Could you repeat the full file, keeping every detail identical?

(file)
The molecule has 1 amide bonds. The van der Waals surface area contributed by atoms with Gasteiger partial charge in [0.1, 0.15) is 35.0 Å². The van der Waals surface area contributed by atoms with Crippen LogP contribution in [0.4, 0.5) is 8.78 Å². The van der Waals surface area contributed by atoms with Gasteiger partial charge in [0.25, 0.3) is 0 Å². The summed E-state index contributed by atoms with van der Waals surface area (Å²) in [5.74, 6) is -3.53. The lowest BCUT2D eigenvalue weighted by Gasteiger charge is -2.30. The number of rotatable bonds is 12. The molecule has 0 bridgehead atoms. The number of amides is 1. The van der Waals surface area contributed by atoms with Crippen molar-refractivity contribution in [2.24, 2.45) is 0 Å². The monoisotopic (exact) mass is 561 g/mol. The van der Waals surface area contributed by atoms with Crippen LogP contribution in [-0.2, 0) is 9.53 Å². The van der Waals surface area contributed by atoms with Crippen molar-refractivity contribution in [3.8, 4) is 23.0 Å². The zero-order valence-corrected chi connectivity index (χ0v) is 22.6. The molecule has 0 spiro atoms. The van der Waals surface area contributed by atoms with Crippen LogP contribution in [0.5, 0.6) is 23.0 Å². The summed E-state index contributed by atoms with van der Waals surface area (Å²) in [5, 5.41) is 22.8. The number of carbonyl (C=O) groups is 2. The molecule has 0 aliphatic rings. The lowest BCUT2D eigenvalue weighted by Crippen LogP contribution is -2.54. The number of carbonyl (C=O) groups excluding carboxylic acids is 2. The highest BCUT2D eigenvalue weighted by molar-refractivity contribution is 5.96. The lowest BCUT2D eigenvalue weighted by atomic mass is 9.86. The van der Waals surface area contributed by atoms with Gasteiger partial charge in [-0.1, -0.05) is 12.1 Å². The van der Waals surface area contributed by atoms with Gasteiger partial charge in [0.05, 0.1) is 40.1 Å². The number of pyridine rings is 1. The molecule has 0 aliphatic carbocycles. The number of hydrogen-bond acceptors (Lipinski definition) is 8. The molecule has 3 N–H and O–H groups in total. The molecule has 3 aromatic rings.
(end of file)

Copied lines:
The molecule has 1 amide bonds. The van der Waals surface area contributed by atoms with Gasteiger partial charge in [0.1, 0.15) is 35.0 Å². The van der Waals surface area contributed by atoms with Crippen LogP contribution in [0.4, 0.5) is 8.78 Å². The van der Waals surface area contributed by atoms with Gasteiger partial charge in [0.25, 0.3) is 0 Å². The summed E-state index contributed by atoms with van der Waals surface area (Å²) in [5.74, 6) is -3.53. The lowest BCUT2D eigenvalue weighted by Gasteiger charge is -2.30. The number of rotatable bonds is 12. The molecule has 0 bridgehead atoms. The number of amides is 1. The van der Waals surface area contributed by atoms with Crippen molar-refractivity contribution in [2.24, 2.45) is 0 Å². The monoisotopic (exact) mass is 561 g/mol. The van der Waals surface area contributed by atoms with Crippen LogP contribution in [-0.2, 0) is 9.53 Å². The van der Waals surface area contributed by atoms with Crippen molar-refractivity contribution in [3.8, 4) is 23.0 Å². The zero-order valence-corrected chi connectivity index (χ0v) is 22.6. The molecule has 0 spiro atoms. The van der Waals surface area contributed by atoms with Crippen LogP contribution in [0.5, 0.6) is 23.0 Å². The summed E-state index contributed by atoms with van der Waals surface area (Å²) in [5, 5.41) is 22.8. The number of carbonyl (C=O) groups is 2. The molecule has 0 aliphatic rings. The lowest BCUT2D eigenvalue weighted by Crippen LogP contribution is -2.54. The number of carbonyl (C=O) groups excluding carboxylic acids is 2. The highest BCUT2D eigenvalue weighted by molar-refractivity contribution is 5.96. The lowest BCUT2D eigenvalue weighted by atomic mass is 9.86. The van der Waals surface area contributed by atoms with Gasteiger partial charge in [-0.1, -0.05) is 12.1 Å². The van der Waals surface area contributed by atoms with Gasteiger partial charge in [0.05, 0.1) is 40.1 Å². The number of pyridine rings is 1. The molecule has 0 aliphatic carbocycles. The number of hydrogen-bond acceptors (Lipinski definition) is 8. The molecule has 3 N–H and O–H groups in total. The molecule has 3 aromatic rings.